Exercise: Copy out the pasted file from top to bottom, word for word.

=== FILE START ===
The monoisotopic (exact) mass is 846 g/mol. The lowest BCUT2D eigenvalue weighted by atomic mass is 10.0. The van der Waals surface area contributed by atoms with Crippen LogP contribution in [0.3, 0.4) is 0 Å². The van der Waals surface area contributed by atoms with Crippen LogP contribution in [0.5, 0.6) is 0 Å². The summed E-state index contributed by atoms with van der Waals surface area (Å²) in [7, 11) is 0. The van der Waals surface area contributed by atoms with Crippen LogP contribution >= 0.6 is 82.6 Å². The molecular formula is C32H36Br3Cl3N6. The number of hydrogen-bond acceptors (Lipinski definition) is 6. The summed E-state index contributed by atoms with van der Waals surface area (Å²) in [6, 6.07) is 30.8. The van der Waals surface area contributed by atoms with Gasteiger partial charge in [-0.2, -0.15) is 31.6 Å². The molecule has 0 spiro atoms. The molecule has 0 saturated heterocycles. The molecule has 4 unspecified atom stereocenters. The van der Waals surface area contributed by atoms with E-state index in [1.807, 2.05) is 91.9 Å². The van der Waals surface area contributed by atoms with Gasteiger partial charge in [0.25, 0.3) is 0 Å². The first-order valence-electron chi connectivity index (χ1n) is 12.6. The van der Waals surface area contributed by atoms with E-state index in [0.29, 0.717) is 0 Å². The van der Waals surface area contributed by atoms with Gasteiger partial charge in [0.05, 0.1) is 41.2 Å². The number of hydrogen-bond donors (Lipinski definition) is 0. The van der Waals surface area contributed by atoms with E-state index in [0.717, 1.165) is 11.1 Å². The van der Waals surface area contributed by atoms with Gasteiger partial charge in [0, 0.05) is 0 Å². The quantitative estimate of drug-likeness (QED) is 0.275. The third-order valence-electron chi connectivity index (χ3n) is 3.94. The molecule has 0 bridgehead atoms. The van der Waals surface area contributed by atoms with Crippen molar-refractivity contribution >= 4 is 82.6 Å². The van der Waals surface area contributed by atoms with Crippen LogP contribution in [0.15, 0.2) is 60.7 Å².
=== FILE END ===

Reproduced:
The monoisotopic (exact) mass is 846 g/mol. The lowest BCUT2D eigenvalue weighted by atomic mass is 10.0. The van der Waals surface area contributed by atoms with Crippen LogP contribution in [0.3, 0.4) is 0 Å². The van der Waals surface area contributed by atoms with Crippen LogP contribution in [0.5, 0.6) is 0 Å². The summed E-state index contributed by atoms with van der Waals surface area (Å²) in [7, 11) is 0. The van der Waals surface area contributed by atoms with Crippen LogP contribution >= 0.6 is 82.6 Å². The molecular formula is C32H36Br3Cl3N6. The number of hydrogen-bond acceptors (Lipinski definition) is 6. The summed E-state index contributed by atoms with van der Waals surface area (Å²) in [6, 6.07) is 30.8. The van der Waals surface area contributed by atoms with Gasteiger partial charge in [-0.2, -0.15) is 31.6 Å². The molecule has 0 spiro atoms. The molecule has 0 saturated heterocycles. The molecule has 4 unspecified atom stereocenters. The van der Waals surface area contributed by atoms with E-state index in [1.807, 2.05) is 91.9 Å². The van der Waals surface area contributed by atoms with Gasteiger partial charge in [0.25, 0.3) is 0 Å². The first-order valence-electron chi connectivity index (χ1n) is 12.6. The van der Waals surface area contributed by atoms with E-state index in [0.29, 0.717) is 0 Å². The van der Waals surface area contributed by atoms with Gasteiger partial charge in [0.05, 0.1) is 41.2 Å². The number of hydrogen-bond donors (Lipinski definition) is 0. The van der Waals surface area contributed by atoms with E-state index in [0.717, 1.165) is 11.1 Å². The van der Waals surface area contributed by atoms with Gasteiger partial charge in [0, 0.05) is 0 Å². The quantitative estimate of drug-likeness (QED) is 0.275. The third-order valence-electron chi connectivity index (χ3n) is 3.94. The molecule has 0 bridgehead atoms. The van der Waals surface area contributed by atoms with Crippen molar-refractivity contribution >= 4 is 82.6 Å². The van der Waals surface area contributed by atoms with Crippen LogP contribution in [0.15, 0.2) is 60.7 Å².